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Journal Article

Citation

Vuorio A, Laukkala T, Junttila I, Bor R, Budowle B, Pukkala E, Navathe P, Sajantila A. Int. J. Environ. Res. Public Health 2018; 15(11): e15112525.

Affiliation

Department of Forensic Medicine, University of Helsinki, 00014 Helsinki, Finland. antti.sajantila@helsinki.fi.

Copyright

(Copyright © 2018, MDPI: Multidisciplinary Digital Publishing Institute)

DOI

10.3390/ijerph15112525

PMID

30424489

Abstract

Pilot aircraft-assisted suicides (AAS) are rare, and there is limited understanding of copycat phenomenon among aviators. The aim of this study was to evaluate the possible effect the 11 September 2001, terrorist attacks had on pilot AASs in the U.S. Fatal aviation accidents in the National Transportation Safety Board (NTSB) database were searched using the following search words: "suicide", "murder-suicide" and "homicide-suicide". The timeline between 11 September 1996, and 11 September 2004, was analyzed. Only those accidents in which NTSB judged that the cause of the accident was suicide were included in the final analysis. The relative risk (RR) of the pilot AASs in all fatal accidents in the U.S. was calculated in order to compare the one, two, and three-year periods after the September 11 terrorist attacks with five years preceding the event. The RR of a fatal general aviation aircraft accident being due to pilot suicide was 3.68-fold (95% confidence interval 1.04⁻12.98) during the first year after 11 September 2001, but there was not a statistically significant increase in the later years. This study showed an association, albeit not determinate causal effect, of a very specific series of simultaneous terrorist murder-suicides with subsequent pilot AASs.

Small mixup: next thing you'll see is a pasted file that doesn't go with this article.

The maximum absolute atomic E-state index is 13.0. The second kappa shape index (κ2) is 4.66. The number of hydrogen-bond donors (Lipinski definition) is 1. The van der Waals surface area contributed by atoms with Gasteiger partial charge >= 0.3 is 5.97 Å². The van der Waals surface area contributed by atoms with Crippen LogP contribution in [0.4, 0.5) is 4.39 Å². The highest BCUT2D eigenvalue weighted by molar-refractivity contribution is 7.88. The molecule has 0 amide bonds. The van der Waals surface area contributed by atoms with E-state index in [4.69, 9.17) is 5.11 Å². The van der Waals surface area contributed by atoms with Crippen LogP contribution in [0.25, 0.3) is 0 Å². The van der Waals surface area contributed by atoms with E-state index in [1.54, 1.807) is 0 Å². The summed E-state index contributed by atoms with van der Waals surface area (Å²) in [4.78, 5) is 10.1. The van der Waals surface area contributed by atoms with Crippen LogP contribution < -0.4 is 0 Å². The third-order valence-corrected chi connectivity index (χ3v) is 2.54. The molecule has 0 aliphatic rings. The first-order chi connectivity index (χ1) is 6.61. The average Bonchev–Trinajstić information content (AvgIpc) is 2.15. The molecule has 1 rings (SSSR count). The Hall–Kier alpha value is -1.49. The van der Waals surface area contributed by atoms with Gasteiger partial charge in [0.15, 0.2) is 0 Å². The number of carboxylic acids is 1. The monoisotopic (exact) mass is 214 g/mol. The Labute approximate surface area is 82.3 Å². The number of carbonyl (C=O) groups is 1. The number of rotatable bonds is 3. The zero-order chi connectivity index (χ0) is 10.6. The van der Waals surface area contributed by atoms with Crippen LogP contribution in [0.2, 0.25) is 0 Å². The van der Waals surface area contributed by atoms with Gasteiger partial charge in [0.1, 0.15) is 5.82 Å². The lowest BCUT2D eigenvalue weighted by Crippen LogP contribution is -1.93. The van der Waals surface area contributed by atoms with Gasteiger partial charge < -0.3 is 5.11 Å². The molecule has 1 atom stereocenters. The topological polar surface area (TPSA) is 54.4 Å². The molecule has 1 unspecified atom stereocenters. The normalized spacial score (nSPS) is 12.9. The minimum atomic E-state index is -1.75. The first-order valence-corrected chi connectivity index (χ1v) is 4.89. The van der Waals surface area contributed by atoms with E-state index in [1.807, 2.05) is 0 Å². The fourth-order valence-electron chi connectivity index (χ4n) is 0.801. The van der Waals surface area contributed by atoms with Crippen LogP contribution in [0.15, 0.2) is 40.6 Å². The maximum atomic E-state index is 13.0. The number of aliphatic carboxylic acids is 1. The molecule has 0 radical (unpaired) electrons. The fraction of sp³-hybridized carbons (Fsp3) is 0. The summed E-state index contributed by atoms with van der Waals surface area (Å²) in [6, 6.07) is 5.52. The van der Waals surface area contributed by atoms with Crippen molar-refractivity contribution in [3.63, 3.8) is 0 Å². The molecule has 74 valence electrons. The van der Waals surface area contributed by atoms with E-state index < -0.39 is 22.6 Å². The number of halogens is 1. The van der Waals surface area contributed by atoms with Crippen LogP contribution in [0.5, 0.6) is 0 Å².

Language: en

Keywords

September 11 terrorist attacks; copycat effect; pilot aircraft-assisted suicide

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